Tuesday, June 15, 2010

Homemade Whole Grain Noodle Tutorial

It's Tutorial Tuesday here on the blog. Are we excited? Yes! Doesn't it just warm the cogs of your heart to see children's handwriting? It made me break a big toothy grin when I saw this recipe in my son's cooking notebook. Why? Because I knew it was a class we had done together...and whole grain noodles where now a part of his wholesome upbringing. We made chicken noodle soup and homemade ravioli. I wanted my children to learn how to make noodles without a hand cranked pasta machine. Why? Well, let's just say for argument's sake, they ever where to want pasta, not have dry noodle...and not have a pasta crank? What then? Rice? No...not if I can arm them with the mental ammo to make a good noodle. Use the noodle to make the noodles (so to speak). Look at these noodles...
Whole Grain Noodle dough
yield about 16 oz of noodles
2 cups high quality well ground high protein wheat flour ( I grind my own from Hard white wheat so I know it's fresh).
3 eggs or 3/4 cup egg whites
1 tsp salt if desired. (I use my all purpose seasoning blend)

Combine the flour and salt/seasoning. Dig a well in the flour and add the eggs.
With a fork, whisk the eggs into the flour forming a soft-batter type stuff, soft dough and then a nice rough dough.
Stir well. There may be a little flour left over that doesn't mix into the dough. make a rough ball out of the stuff that sticks together. I clear off my table top of any extra flour and funky dough. Lightly flour counter tops.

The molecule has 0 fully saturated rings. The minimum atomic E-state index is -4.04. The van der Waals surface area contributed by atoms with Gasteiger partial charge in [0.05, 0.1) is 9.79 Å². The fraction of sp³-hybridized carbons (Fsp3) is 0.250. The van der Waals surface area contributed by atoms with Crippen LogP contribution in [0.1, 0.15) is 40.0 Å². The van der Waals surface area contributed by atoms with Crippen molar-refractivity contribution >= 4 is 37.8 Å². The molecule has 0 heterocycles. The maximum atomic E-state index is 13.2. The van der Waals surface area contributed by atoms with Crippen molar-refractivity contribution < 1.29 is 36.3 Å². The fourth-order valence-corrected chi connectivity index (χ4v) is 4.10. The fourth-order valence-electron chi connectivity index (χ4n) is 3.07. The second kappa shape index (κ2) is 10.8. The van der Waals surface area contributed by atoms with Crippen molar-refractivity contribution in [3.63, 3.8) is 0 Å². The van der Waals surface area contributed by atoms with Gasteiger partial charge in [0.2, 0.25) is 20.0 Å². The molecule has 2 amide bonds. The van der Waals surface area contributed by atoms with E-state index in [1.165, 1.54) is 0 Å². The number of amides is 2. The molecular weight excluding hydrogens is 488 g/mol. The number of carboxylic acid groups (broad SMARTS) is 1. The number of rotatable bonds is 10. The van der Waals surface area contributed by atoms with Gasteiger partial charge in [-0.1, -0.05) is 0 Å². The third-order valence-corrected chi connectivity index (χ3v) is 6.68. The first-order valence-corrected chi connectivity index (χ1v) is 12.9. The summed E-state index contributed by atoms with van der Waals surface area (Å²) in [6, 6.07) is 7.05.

Knead the dough a few minutes until it gets well combined and a lot smoother. It will still look a little rough, but the whole wheat is just that way. Divide into two balls.

Take one of the balls of dough and roll it out on a well floured table top, about 1/2 inch thick and 2 feet long.
Fold dough into thirds like a travel brochure.
Roll out the dough again, on a well floured surface until it is about 3 feet long.

Repeat the folding step and roll one last time until it is very very thin, about 1/8 an inch or less. Mine is so thin you can almost see through it. A well floured table top will really help this process...but also some good muscles applying the pressure to the center of the rolling pin instead of the handles.
When rolled out, it is about 5 feet long.
With a sharp knife or pizza cutter, make the cuts for the noodles. Make sure you get through all of the dough and the noodles are about 1/4 inch wide and 12 inches long. Repeat the whole process with your second ball of dough.
Transfer the noodles to a drying rack and allow to air dry a few minutes. This is when I start my water boiling to cook noodles. If you want to allow them to air dry a few hours that works as well.

Bring a gallon of water to a rolling boil. Add plenty of salt to the water. Put the noodles in all at once and cook 2-4 minutes (depending on how long you let them dry). Drain and lightly drizzle with olive oil. Season as desired. Top with sauce or serve with cooked sausage, olives, tomatoes, cheese...whatever you love.